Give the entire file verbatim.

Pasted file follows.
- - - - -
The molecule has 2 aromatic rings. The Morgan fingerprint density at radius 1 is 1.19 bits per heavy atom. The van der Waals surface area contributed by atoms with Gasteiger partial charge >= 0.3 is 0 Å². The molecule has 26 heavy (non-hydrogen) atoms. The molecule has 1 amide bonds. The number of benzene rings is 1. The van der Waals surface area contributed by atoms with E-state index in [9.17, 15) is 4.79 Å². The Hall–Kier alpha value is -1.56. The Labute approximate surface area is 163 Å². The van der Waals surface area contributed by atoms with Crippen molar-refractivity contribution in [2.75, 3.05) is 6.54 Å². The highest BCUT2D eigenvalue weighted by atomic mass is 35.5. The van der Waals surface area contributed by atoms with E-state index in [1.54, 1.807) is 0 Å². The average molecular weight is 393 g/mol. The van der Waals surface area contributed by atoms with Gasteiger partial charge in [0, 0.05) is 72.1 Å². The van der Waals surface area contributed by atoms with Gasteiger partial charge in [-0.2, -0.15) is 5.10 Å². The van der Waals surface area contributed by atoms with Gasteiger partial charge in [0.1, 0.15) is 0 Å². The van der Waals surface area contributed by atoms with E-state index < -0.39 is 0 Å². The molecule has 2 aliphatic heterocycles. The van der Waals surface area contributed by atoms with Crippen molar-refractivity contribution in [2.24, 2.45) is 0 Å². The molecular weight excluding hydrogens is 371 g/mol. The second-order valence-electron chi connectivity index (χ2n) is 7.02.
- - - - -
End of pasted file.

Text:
The molecule has 2 aromatic rings. The Morgan fingerprint density at radius 1 is 1.19 bits per heavy atom. The van der Waals surface area contributed by atoms with Gasteiger partial charge >= 0.3 is 0 Å². The molecule has 26 heavy (non-hydrogen) atoms. The molecule has 1 amide bonds. The number of benzene rings is 1. The van der Waals surface area contributed by atoms with E-state index in [9.17, 15) is 4.79 Å². The Hall–Kier alpha value is -1.56. The Labute approximate surface area is 163 Å². The van der Waals surface area contributed by atoms with Crippen molar-refractivity contribution in [2.75, 3.05) is 6.54 Å². The highest BCUT2D eigenvalue weighted by atomic mass is 35.5. The van der Waals surface area contributed by atoms with E-state index in [1.54, 1.807) is 0 Å². The average molecular weight is 393 g/mol. The van der Waals surface area contributed by atoms with Gasteiger partial charge in [0, 0.05) is 72.1 Å². The van der Waals surface area contributed by atoms with Gasteiger partial charge in [-0.2, -0.15) is 5.10 Å². The van der Waals surface area contributed by atoms with Gasteiger partial charge in [0.1, 0.15) is 0 Å². The van der Waals surface area contributed by atoms with E-state index < -0.39 is 0 Å². The molecule has 2 aliphatic heterocycles. The van der Waals surface area contributed by atoms with Crippen molar-refractivity contribution in [2.24, 2.45) is 0 Å². The molecular weight excluding hydrogens is 371 g/mol. The second-order valence-electron chi connectivity index (χ2n) is 7.02.